For comparison, I decided to give the original arcade Killer Instinct a go, hoping I might be better at it with the Xbox One controller than I was with an arcade joystick. No such luck:
And that’s me on a good day in that game. I’ve never been able to get the hang of that arcade game’s controls, at least when it comes to special moves, and thus I’ve suffered for it. But by contrast, the new Killer Instinct on the Xbox One is really quite pleasingly responsive, and a joy to play. Just compare the videos; it’s like night and day.
There is one small problem some may notice, however, and that is the lack of Humiliations or Danger Moves, finishing moves similar to Mortal Kombat‘s famed Fatalities. They aren’t entirely absent, as T.J. Combo’s stage in Season 2 features at least one that’s been found, but you’ll just have to settle for Ultra Combos for now and hope that the guys at Iron Galaxy Studios will add them in at some point later.
Also new to the series is online play, which I’ve included a video of above so you can see how well it goes. Your mileage may vary, but for my part, I didn’t encounter any lag, slowdown, or any technical problems of the sort in my matches (I’ve only played a few online so far for this review).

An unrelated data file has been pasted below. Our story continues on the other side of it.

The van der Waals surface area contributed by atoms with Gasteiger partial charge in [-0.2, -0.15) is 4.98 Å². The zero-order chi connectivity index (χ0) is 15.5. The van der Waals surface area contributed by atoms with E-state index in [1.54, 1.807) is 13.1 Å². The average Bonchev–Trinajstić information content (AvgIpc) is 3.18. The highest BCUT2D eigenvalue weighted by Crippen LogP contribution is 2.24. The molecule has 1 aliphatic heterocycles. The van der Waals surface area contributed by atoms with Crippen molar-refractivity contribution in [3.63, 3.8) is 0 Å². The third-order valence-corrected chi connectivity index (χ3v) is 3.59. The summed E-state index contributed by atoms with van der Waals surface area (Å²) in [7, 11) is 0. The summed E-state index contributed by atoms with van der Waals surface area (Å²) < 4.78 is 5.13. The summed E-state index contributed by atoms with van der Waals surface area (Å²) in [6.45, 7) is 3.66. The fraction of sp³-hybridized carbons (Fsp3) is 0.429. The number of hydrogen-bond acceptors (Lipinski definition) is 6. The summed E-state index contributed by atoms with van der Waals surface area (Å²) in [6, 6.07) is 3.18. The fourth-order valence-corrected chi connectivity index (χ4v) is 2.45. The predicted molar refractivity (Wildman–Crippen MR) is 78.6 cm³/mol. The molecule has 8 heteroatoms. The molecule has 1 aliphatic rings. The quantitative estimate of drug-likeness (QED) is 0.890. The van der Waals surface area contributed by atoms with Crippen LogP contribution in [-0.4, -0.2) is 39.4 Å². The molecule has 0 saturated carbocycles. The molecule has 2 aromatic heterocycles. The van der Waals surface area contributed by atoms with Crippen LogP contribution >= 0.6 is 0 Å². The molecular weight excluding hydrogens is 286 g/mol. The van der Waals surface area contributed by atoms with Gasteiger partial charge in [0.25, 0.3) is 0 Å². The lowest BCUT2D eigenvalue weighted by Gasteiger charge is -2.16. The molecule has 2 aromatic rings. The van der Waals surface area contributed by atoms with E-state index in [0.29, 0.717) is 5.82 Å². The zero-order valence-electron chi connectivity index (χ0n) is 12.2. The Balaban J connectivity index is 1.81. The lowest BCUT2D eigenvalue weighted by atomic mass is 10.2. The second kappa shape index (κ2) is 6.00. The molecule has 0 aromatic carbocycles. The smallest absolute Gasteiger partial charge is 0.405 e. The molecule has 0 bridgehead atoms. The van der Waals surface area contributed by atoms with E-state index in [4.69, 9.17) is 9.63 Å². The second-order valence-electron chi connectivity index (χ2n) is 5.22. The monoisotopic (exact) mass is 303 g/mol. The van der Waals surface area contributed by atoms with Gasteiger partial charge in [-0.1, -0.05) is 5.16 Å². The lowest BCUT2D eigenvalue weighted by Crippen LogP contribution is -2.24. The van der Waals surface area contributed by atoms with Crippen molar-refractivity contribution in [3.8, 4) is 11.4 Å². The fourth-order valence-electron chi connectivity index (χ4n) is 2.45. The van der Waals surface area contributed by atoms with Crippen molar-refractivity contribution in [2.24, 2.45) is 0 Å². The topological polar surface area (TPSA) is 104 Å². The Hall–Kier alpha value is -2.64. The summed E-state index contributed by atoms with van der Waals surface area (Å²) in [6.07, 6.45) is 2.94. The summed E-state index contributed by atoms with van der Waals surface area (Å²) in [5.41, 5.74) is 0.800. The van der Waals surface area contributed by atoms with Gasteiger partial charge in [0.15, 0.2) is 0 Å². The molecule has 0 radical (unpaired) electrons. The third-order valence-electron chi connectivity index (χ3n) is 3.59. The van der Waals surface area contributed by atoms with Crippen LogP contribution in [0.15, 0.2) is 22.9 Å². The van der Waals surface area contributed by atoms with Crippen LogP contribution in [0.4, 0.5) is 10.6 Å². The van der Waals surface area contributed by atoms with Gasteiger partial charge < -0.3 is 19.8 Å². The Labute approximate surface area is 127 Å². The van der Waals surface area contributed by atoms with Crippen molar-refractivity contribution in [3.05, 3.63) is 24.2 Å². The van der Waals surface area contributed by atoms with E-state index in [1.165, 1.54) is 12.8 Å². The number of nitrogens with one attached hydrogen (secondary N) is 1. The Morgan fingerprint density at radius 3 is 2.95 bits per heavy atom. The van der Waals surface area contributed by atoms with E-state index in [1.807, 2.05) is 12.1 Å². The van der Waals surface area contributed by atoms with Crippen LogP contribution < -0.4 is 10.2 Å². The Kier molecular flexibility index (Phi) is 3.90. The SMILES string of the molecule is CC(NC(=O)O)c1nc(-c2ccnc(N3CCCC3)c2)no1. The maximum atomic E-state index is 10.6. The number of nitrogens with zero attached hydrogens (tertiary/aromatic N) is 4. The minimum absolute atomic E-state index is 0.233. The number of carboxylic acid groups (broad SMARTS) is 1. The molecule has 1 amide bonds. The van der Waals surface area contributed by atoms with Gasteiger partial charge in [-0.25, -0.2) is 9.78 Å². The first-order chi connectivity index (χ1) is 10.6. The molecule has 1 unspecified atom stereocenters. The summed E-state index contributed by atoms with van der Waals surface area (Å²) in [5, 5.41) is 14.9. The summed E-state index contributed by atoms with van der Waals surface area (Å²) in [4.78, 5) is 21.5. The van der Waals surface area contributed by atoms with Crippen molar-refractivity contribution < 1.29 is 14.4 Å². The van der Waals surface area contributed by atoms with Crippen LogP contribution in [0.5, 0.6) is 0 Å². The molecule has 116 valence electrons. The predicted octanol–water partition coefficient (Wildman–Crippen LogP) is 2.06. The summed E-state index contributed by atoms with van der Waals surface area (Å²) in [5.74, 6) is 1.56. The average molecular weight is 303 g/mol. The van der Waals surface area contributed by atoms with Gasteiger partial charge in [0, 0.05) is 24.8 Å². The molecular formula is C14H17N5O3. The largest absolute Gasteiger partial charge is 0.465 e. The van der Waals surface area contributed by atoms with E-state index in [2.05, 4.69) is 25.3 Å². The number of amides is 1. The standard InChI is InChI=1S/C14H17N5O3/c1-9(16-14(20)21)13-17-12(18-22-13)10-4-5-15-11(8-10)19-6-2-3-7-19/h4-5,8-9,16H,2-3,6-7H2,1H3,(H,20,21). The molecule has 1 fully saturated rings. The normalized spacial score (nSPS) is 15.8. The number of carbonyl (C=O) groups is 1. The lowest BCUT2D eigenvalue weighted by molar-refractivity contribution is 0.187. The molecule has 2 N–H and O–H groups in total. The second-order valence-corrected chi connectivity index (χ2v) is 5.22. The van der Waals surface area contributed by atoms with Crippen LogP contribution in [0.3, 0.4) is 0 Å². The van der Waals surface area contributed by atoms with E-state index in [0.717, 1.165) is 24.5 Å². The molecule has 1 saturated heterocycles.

As I said at the top of this article, I’ve been a fan of Killer Instinct from the beginning. I’ve not always been good at the games, but I’ve always been a fan, hoping for years that Microsoft would finally greenlight a new iteration in the franchise that belonged to them ever since they first acquired Rare. And in all honesty, it always seemed like a good fit for the company, nestled in alongside the likes of Halo, Gears of War, and Forza as their own fighting game franchise.
And as a fan, this newest iteration definitely pleases me. It looks good, it sounds good, it plays well, and feels like a fresh new start that’s excellent for fans of the originals or newcomers alike. It’s not perfect, mind you (see: finishers), but it comes pretty dang close.
It feels like it took forever to get here, but with the care that’s been put into this long-awaited new iteration, I think it just might have been worth the wait.
Killer Instinct: Season 1 was released for the Xbox One on November 22nd, 2013 at a price of $0.00 (the game is free to start, with additional characters available for added fees whether piecemeal or in Season bundles).
A copy was obtained free via Xbox Live’s “Games With Gold” by the reviewer.
David Oxford is a freelance writer of many varied interests. If you’re interested in hiring him, please drop him a line at david.oxford (at) nyteworks.net.